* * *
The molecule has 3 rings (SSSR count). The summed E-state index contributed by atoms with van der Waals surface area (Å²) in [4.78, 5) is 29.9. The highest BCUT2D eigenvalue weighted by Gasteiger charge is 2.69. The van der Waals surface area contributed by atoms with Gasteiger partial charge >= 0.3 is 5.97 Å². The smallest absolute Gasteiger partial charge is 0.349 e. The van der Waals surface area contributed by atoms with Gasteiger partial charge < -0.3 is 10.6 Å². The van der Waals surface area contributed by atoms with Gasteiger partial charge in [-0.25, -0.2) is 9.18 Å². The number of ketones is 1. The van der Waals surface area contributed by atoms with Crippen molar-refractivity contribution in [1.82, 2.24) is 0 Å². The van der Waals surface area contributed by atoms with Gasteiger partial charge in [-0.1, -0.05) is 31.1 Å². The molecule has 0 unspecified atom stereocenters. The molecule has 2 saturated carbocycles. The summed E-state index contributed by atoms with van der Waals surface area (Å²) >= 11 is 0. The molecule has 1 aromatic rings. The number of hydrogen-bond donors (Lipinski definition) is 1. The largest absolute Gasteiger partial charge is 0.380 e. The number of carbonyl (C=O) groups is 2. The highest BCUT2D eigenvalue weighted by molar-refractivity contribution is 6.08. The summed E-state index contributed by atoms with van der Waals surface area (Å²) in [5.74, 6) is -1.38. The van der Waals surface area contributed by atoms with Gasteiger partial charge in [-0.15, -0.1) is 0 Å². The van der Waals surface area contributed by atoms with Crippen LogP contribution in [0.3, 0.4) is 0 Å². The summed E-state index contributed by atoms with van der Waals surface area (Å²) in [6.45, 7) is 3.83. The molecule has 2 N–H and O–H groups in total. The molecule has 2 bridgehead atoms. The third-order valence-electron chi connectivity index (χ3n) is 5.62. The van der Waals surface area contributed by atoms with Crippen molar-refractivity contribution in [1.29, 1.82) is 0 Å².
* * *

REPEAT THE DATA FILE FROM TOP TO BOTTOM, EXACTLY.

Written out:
The molecule has 3 rings (SSSR count). The summed E-state index contributed by atoms with van der Waals surface area (Å²) in [4.78, 5) is 29.9. The highest BCUT2D eigenvalue weighted by Gasteiger charge is 2.69. The van der Waals surface area contributed by atoms with Gasteiger partial charge >= 0.3 is 5.97 Å². The smallest absolute Gasteiger partial charge is 0.349 e. The van der Waals surface area contributed by atoms with Gasteiger partial charge < -0.3 is 10.6 Å². The van der Waals surface area contributed by atoms with Gasteiger partial charge in [-0.25, -0.2) is 9.18 Å². The number of ketones is 1. The van der Waals surface area contributed by atoms with Crippen molar-refractivity contribution in [1.82, 2.24) is 0 Å². The van der Waals surface area contributed by atoms with Gasteiger partial charge in [-0.1, -0.05) is 31.1 Å². The molecule has 0 unspecified atom stereocenters. The molecule has 2 saturated carbocycles. The summed E-state index contributed by atoms with van der Waals surface area (Å²) >= 11 is 0. The molecule has 1 aromatic rings. The number of hydrogen-bond donors (Lipinski definition) is 1. The largest absolute Gasteiger partial charge is 0.380 e. The number of carbonyl (C=O) groups is 2. The highest BCUT2D eigenvalue weighted by molar-refractivity contribution is 6.08. The summed E-state index contributed by atoms with van der Waals surface area (Å²) in [5.74, 6) is -1.38. The van der Waals surface area contributed by atoms with Gasteiger partial charge in [-0.15, -0.1) is 0 Å². The van der Waals surface area contributed by atoms with Crippen LogP contribution in [0.3, 0.4) is 0 Å². The summed E-state index contributed by atoms with van der Waals surface area (Å²) in [6.45, 7) is 3.83. The molecule has 2 N–H and O–H groups in total. The molecule has 2 bridgehead atoms. The third-order valence-electron chi connectivity index (χ3n) is 5.62. The van der Waals surface area contributed by atoms with Crippen molar-refractivity contribution in [1.29, 1.82) is 0 Å².